"It works out to be a pretty good team effort," he says. "If you look at TMC, everybody pulls together for a common cause, and the skills challenges are a good example, where you've got competitors working side-by-side to put the event together. They all come and bring their expertise; we pool our information to come up with written questions. You get the collective benefit of everybody's experience."
As station chairman, it's up to Maye to make sure everything is running smoothly with both judges and competitors.
"We set everything up a couple days before and try to have a contingency plan if something breaks, so we don't miss a beat in the competition," he says. "And we always have enough judges so they can have a
little flexibility in the day, and not have to stay there eight hours. If we have six stations, we might have 10 judges-that way they can go to a task force meeting."
Next up for Maye is putting together next year's test questions -not an easy task, as the technicians continue to improve.
"I'll be surveying all the people who have helped us judge so we can come up with some new challenges and new test questions, and we'll be getting the latest service literature so we can update our vehicle procedures accordingly," he says. "I've been making the test a little harder each year so we've got something that can challenge these guys."
Winning a station is certainly not easy, but putting together more than a dozen skills stations and accurately judging contestants is no piece of cake, either. TMC's 13-person Professional Technician Development Committee (PTDC), which conducts the competition, keeps things running smoothly, and committee member Lee Long says their mission is to provide a fair, but tough competition to bring out the technicians' best.
"The competition is grueling, but that is all a part of it," Long says. "Those (who work well under pressure) are the ones you want making decisions about the proper repair process on the shop floor."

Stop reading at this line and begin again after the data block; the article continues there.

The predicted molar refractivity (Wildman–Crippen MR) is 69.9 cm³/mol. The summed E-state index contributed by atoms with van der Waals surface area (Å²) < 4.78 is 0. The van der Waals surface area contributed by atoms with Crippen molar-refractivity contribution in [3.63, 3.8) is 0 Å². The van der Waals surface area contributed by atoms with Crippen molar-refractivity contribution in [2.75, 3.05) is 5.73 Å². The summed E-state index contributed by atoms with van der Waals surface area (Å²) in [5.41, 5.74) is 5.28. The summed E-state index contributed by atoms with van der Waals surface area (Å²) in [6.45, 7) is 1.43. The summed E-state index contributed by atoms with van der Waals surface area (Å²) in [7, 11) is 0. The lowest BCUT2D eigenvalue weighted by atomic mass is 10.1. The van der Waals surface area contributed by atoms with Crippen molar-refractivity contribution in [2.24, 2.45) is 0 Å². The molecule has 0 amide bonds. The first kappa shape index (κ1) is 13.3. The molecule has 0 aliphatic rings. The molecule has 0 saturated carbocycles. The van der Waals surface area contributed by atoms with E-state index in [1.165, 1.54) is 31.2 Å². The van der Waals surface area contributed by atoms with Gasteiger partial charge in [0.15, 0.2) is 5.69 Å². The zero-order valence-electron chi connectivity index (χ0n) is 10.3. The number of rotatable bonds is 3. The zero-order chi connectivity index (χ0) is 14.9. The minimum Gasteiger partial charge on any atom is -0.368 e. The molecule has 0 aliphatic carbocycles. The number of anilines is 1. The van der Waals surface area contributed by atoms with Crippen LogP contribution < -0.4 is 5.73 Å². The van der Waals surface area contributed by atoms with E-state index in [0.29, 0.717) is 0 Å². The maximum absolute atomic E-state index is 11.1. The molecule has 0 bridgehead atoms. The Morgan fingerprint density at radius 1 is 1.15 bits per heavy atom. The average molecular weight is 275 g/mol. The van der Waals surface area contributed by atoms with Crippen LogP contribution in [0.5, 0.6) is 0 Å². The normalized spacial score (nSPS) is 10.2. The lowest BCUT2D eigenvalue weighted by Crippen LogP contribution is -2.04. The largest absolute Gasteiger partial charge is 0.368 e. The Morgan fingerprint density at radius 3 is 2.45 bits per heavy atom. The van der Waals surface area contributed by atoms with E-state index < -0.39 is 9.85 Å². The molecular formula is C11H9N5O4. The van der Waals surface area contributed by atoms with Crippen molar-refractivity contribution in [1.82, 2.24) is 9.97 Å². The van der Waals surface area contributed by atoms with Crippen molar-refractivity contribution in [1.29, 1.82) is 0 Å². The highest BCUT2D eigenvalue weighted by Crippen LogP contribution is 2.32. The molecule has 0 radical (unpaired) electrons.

The first hurdle is a 100-question written test directly from the ASE Medium/Heavy Truck Certification Testing Program, developed from the truck OEMs, component manufacturers, trainers and technicians. The topics cover diesel engines, drivetrain, brakes, steering & suspension, electrical, HVAC and PMI.
"This is a reflection of the technicians who participate in this contest," says Kurt Hornicek, ASE director, M/H Truck Technical Programs. "SuperTech is more than just a title."
Thanks to some suggestions, this year also featured two preliminary workstations to help determine the cut score of the technicians who move on to the hands-on portion of the competition.
"We had some folks say to us in the past that some of the technicians that may do very well in the hands-on may not get there because they don't do well on written tests," says PDTC Contest Chairman George Arrants. "So we provided them two avenues to possibly increase their score, to give them an opportunity."
Once the finalists are chosen, technicians move to various rotations on to the hands-on skills stations, where Hornicek says he and his colleague Chuck Roberts, ASE executive director for industry relations, maintain the scoring database "with extreme attention to detail." If there are technicians from the same company, committee members put them in the same rotation to avoid passing information. This year, organizers added stations for safety and environmental fasteners, increasing the number of stations to 14.
The scores from each station are not only used to help determine winners; they are evaluated in future committee meetings to help plan next year's stations. That preparation includes a planning session at the Spring TMC Annual Meeting and conference calls throughout the rest of the year. Arrants says the group starts working on next year's event while the competition is going on.
"We take all that information into account immediately and create kind of a checklist," he says. "We already had one conference call regarding this with some of the officers just to set things in motion for next year."
Long says TMC "tweaks" the event from year to year to keep things fresh and to prevent technicians from getting into a comfort zone.